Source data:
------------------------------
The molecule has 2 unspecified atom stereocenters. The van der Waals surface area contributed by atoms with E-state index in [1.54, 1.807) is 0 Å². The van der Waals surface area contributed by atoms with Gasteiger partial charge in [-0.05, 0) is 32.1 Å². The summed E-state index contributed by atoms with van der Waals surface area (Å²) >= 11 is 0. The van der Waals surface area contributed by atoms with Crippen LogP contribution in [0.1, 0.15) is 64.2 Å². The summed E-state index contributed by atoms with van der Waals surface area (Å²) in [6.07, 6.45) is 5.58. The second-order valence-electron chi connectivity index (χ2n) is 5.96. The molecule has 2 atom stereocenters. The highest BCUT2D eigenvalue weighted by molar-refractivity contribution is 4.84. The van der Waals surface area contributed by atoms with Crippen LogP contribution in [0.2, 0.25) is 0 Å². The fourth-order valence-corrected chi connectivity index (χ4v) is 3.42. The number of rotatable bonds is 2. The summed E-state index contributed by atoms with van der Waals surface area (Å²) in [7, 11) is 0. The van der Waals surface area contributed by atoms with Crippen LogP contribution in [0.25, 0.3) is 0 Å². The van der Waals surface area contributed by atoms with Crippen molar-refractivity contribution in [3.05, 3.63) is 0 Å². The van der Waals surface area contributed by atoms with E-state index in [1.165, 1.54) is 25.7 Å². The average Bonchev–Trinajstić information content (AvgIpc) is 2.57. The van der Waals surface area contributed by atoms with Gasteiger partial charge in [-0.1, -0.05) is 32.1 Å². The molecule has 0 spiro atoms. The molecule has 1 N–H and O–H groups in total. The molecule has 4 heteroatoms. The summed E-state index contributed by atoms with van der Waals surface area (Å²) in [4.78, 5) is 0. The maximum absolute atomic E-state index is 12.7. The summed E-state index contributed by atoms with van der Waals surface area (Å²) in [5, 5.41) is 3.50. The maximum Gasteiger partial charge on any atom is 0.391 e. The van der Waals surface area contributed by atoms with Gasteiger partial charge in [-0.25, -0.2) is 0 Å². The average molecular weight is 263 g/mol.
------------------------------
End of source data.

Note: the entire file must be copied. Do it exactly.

The molecule has 2 unspecified atom stereocenters. The van der Waals surface area contributed by atoms with E-state index in [1.54, 1.807) is 0 Å². The van der Waals surface area contributed by atoms with Gasteiger partial charge in [-0.05, 0) is 32.1 Å². The summed E-state index contributed by atoms with van der Waals surface area (Å²) >= 11 is 0. The van der Waals surface area contributed by atoms with Crippen LogP contribution in [0.1, 0.15) is 64.2 Å². The summed E-state index contributed by atoms with van der Waals surface area (Å²) in [6.07, 6.45) is 5.58. The second-order valence-electron chi connectivity index (χ2n) is 5.96. The molecule has 2 atom stereocenters. The highest BCUT2D eigenvalue weighted by molar-refractivity contribution is 4.84. The van der Waals surface area contributed by atoms with Crippen LogP contribution in [0.2, 0.25) is 0 Å². The fourth-order valence-corrected chi connectivity index (χ4v) is 3.42. The number of rotatable bonds is 2. The summed E-state index contributed by atoms with van der Waals surface area (Å²) in [7, 11) is 0. The van der Waals surface area contributed by atoms with Crippen LogP contribution in [0.25, 0.3) is 0 Å². The van der Waals surface area contributed by atoms with Crippen molar-refractivity contribution in [3.05, 3.63) is 0 Å². The van der Waals surface area contributed by atoms with E-state index in [1.165, 1.54) is 25.7 Å². The average Bonchev–Trinajstić information content (AvgIpc) is 2.57. The van der Waals surface area contributed by atoms with Gasteiger partial charge in [-0.1, -0.05) is 32.1 Å². The molecule has 0 spiro atoms. The molecule has 1 N–H and O–H groups in total. The molecule has 4 heteroatoms. The summed E-state index contributed by atoms with van der Waals surface area (Å²) in [4.78, 5) is 0. The maximum absolute atomic E-state index is 12.7. The summed E-state index contributed by atoms with van der Waals surface area (Å²) in [5, 5.41) is 3.50. The maximum Gasteiger partial charge on any atom is 0.391 e. The van der Waals surface area contributed by atoms with Gasteiger partial charge in [-0.25, -0.2) is 0 Å². The average molecular weight is 263 g/mol.